UK consumers to outspend Europeans for Christmas says new research

That willingness to spend could also be a reason retail sales were so weak in October after September had looked relatively bright. Perhaps shoppers are saving their cash in order to splash it on partywear, gifts and food later this month and into December?However, if we dig a but deeper, it’s clear that Britons aren’t going to go wild this year.

The survey from VoucherCodes and the Centre of Retail Research spoke to over 2,000 adults and may have found that families plan to pend 54% more than their European counterparts on gifts, food/drink, and Christmas decorations, but spending growth is weak. Christmas spending during the key final six weeks of the season is set to rise by only 1.4% year-on-year (to £78.69 billion) with household spend at £821.25 each. Given that inflation is running close to 3%, that actually represents a cut in real terms.But the fact that Britons will spend significantly more than Europeans ( who are planning for a near-€613 household  budget) does offer some hope for the battered UK retail sector.ONLINE STRENGTHHowever, where people do increase their spending, it looks like e-tailers will see the most benefit as spend there is set to rise almost 12% compared to 2016 and smartphone-based shopping will be key.Overall in Europe, spending on mobile is forecast to rise to 44.3% (£28.57 billion) of online business. But UK shoppers are ahead of the trend with their smartphones, with an expected 54% of Christmas online sales to take place on mobile. Only shoppers in Germany are predicted to come close at 50.2%.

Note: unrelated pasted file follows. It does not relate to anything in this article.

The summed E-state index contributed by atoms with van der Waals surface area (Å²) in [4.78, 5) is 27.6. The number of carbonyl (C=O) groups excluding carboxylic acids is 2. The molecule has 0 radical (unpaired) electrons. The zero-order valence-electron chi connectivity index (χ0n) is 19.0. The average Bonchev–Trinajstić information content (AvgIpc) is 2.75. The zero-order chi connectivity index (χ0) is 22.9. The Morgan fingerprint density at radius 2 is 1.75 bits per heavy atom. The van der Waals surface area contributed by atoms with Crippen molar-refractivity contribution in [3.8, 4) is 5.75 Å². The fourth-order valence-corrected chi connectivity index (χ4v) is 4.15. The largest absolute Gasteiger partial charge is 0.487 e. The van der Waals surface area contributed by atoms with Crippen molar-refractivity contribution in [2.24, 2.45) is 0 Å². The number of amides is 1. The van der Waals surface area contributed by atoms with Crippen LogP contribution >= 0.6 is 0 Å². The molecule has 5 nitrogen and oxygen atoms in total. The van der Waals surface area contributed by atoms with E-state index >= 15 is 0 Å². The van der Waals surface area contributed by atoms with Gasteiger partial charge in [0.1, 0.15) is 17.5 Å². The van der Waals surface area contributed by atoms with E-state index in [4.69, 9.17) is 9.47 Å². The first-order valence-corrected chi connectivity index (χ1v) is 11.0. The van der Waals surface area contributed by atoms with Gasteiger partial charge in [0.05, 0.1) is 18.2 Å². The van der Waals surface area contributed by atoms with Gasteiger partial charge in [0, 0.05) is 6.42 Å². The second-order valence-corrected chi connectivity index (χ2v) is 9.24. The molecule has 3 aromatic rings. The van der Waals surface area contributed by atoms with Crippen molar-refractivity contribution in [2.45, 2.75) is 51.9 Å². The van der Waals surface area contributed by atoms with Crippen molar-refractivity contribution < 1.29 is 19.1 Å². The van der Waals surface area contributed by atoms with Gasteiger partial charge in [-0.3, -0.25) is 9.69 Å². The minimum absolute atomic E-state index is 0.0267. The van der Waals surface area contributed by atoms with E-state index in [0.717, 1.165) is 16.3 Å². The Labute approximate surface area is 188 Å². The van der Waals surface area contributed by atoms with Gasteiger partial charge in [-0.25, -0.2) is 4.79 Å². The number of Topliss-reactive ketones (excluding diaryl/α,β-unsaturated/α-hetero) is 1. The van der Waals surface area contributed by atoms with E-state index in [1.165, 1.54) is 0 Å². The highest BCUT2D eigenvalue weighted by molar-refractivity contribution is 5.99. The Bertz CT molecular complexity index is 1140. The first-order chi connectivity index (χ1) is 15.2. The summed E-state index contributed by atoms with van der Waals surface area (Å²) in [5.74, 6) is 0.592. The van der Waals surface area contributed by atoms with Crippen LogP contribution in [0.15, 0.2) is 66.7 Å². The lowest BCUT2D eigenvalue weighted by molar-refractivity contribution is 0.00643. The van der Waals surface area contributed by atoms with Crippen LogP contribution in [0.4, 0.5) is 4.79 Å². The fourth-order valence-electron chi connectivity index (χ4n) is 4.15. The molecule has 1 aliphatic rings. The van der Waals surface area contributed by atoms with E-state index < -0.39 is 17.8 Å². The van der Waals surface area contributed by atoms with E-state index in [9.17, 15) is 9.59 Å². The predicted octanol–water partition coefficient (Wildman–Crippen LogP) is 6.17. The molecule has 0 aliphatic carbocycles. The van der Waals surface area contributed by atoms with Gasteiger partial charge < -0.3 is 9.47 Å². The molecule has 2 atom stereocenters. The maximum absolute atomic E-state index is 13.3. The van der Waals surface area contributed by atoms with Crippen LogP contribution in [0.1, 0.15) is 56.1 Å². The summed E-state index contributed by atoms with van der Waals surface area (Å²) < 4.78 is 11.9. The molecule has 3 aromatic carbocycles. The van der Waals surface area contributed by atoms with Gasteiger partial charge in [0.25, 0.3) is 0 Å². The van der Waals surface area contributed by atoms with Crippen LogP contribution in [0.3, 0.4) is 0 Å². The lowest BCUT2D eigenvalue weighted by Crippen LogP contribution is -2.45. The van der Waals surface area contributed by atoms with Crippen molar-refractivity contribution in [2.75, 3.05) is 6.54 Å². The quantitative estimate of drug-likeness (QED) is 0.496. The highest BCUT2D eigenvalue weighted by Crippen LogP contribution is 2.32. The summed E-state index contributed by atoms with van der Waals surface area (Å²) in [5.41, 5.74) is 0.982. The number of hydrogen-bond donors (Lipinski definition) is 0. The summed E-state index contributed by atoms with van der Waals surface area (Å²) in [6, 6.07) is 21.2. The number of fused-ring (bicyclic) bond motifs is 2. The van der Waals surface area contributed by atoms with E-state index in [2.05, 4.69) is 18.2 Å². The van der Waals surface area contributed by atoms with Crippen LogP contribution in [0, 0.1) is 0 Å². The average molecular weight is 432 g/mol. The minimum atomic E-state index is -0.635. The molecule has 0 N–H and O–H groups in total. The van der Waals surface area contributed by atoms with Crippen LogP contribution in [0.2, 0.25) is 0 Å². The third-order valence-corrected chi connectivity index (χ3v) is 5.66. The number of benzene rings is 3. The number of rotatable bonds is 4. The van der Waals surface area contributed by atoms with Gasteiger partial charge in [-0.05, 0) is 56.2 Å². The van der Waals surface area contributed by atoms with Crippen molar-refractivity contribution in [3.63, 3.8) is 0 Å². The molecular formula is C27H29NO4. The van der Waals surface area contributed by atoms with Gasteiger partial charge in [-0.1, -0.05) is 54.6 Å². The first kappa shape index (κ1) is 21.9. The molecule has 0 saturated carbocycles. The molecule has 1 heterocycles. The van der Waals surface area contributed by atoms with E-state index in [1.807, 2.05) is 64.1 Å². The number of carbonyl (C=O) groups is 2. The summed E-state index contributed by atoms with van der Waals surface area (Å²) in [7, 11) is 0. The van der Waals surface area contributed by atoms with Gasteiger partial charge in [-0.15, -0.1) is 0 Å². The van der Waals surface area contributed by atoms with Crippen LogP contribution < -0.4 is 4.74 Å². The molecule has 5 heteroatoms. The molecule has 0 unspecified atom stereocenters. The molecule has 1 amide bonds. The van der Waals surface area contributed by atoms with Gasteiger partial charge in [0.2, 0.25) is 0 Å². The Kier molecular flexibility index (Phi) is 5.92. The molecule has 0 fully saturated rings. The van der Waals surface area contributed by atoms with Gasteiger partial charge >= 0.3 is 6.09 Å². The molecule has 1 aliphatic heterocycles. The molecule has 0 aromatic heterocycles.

The disproportionate rise in e-sales means physical stores will see sales falling by 2.5% in the UK. That’s over double the European average where store sales will be down only 1.1%.The reasons for people going online are to avoid busy crowds (68%), escape the long queues (62%) and to more easily compare prices and reviews (50%). Meanwhile, 23% will plan to exclusively shop online to avoid having to put up with repetitive festive jingles. Recent news stories have suggested that retailers are still heavily committed to festive music, even though trade unions have complained that it’s stressful for staff and than many consumers don’t like it.That said, physical stores are still important. Consumers also say that being able to touch and feel the products before making a purchase (59%) is the biggest advantage associated with shopping in-store, in addition to being able to get the item immediately (49%). GIFT FOCUSSo what will consumers buy? Of the £78.69 billion that will pass through the tills and online baskets, gifts come top, on £475 per household, with food and drink next on £225. But travel is biggest growth area with a 7.2% rise to nearly £90 while decorations will be up nearly 7% to £31.For gifts, alcohol, cosmetics, jewellery, toys and books remain popular choices, as they will all be up year-on-year. But money and gift cards are set to fall by 10.5% while clothing should dip by 1.7%.The survey  showed that to help spread the cost of Christmas, 15% of people in the UK have been buying items throughout the year, while 12% will wait for popular discount shopping days such as Black Friday to pick up bargains. Surprisingly, 4% claim they finished their Christmas shopping before Halloween, perhaps to give themselves additional time to pay off debt and store cards before the end of the year.

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